Yes our bikes are forever bikes: Patrick has a Vittorio Dutch bike and mine is Davidson Bike built in Seattle. Both Steel frames, both purchased in 1992. Steel frames because the frames can be fixed (As Patrick's bike finally needed on NT 2021 tour) And both bikes still used on all our tours with replacement parts and new wheels of 48 spokes.

We love our bikes.

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1 month ago
Wayne EstesTo Kelly Iniguez

I don't have a forever bike but sometimes it seems like I've had this bike forever.

I bought this bike in October 2007. 28 tours so far...

Almost every component has been replaced. It should be usable for a few more years. It has outlasted my first two touring bikes.

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1 month ago
Keith AdamsTo Kelly Iniguez

Each of the three (*- not counting the one that's currently for sale) one-seat bikes I currently have is likely the last of its respective type I will ever own.  The same is probably true of each of our three two-seat bikes, but for different reasons.

My 2008 Trek Madone is still the sweetest-riding road bike I've ever been on.  I fall in love with it every time out, and I don't see any reason to replace it.  If the carbon fiber frame ever fails, I'll probably stop riding that style of bike rather than replace it.  None of the other components, apart from normal wear items like chains and brake pads, appears to be in any mechanical difficulty so I don't see the bike as being a likely candidate for costly repairs or upgrades (it's already at or near the top of the line in its componentry, at least as of the time it was built).

My ~ year 2000 Litespeed Owl Hollow mountain bike doesn't see a great deal of use any longer, and what it does see is mostly on the C&O Canal towpath.  Like the Madone, it's a very pleasant and capable bike to ride.  I've never been much of an off-road type so it's not getting very beaten up. Also like the Madone, it came from the shop with about the best components and gizmos that were available at the time.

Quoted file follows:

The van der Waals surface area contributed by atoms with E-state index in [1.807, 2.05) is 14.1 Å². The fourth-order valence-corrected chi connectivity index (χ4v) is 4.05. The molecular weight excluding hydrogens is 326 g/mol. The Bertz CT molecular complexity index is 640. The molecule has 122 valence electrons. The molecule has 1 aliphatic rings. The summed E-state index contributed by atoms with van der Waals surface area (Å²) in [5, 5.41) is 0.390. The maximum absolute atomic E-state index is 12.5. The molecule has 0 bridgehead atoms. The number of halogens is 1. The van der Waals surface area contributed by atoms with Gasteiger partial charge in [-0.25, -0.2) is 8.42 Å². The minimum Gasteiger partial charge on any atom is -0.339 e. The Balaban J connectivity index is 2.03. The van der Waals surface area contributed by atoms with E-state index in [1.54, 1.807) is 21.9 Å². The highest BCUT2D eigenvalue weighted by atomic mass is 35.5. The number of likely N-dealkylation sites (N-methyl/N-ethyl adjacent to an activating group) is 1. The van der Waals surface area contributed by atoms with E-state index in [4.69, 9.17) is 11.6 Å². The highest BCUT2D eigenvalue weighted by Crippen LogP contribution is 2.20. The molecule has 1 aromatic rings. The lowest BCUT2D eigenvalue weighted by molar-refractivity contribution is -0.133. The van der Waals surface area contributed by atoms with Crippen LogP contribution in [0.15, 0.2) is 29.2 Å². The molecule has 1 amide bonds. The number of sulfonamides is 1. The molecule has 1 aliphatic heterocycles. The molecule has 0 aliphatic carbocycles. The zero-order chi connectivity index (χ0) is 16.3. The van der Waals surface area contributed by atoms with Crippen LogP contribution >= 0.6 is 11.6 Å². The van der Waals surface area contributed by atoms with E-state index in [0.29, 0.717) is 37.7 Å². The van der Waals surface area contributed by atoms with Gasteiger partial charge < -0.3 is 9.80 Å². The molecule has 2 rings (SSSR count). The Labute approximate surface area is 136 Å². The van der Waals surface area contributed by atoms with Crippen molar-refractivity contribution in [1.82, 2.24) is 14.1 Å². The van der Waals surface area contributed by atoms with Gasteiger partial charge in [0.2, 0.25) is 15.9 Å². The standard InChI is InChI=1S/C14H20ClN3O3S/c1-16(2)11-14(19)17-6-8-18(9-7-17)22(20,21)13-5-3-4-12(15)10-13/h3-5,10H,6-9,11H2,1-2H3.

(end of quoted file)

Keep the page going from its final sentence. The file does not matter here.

Finally there's my Rodriguez touring bike, built to order and to my specs and sensibilities in 2022.  I'll never wear it out and it's definitely the last touring bike I plan to own.  Like all my other rides it's a bit of a garage queen: I simply don't ride as much as I once did so all of the fleet spends more time gathering dust in the basement than they do collecting dirt and grit on the road.

And our tandems?  Those days are probably long behind me.  None has been off the wall since 2019, and none is likely to be in the foreseeable future.  I should try to sell them just to clear out space, if for no other reason.  So they're "forever bikes" by default if for no other reason.

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1 month ago
Larry MitchellTo Kelly Iniguez

Hmmm … a forever bike (or trike now)?  Maybe, possibly … or at least until something new catches my eye perhaps.  But this question did get me thinking about my bikes and trikes along the way.

It started with a Schwinn Continental which saw my first tour.  Then a change came when we moved to Alaska and a new Schwinn enter, followed by a Bianchi and a few mountains bikes.

Vision recumbents began in 1998 after a ride and were a solid platform for many years and took us across the United States and several other states.  But a visit to the Terratrike plant in Michigan at the end of a tour resulted in the first 2 Terratrike following us home.  The Terratrike Travellers followed until a brain hemorrhage and stroke happened at which time the first two ICE Adventures came home.  Those were subsequently followed by 4 other ICE trikes and the selling of two ICE trikes and two Terratrikes.

So, for now, I am quite happy with our setup of 2 trikes for Alaska and 2 trikes for traveling.

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1 month ago
Jacquie GaudetTo Kelly Iniguez

I vaguely remember having only one bike at a time, but that was a (very) long time ago.  The last “only” bike I owned I still own, though I don’t ride it anymore. It’s been superseded by modern bikes—no more downtube shifters or horizontal top tubes I can’t stand over for me!

When I got my Co-Motion, I thought it would be a forever bike but it’s just so heavy!  When Al said he was getting a custom  titanium bike for touring and gravel, I decided to get one too. After all, that’s what I’d really wanted when I got the Co-Motion and there’s no way the smaller, less strong partner should have the heavier bike!

Enter Maple, my titanium forever bike from Naked Bikes on Quadra Island here in BC. My road bike hardly sees the light of day anymore and the Co-Motion gets used when I need to lock up somewhere. 

The features I like include the brushed titanium finish, the comfortable fit, the reasonable weight, the hydraulic disc brakes, and the electronic shifting. Maybe those latter things could be hard to fix somewhere remote, but I doubt I will be doing any truly remote trips. 

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1 month ago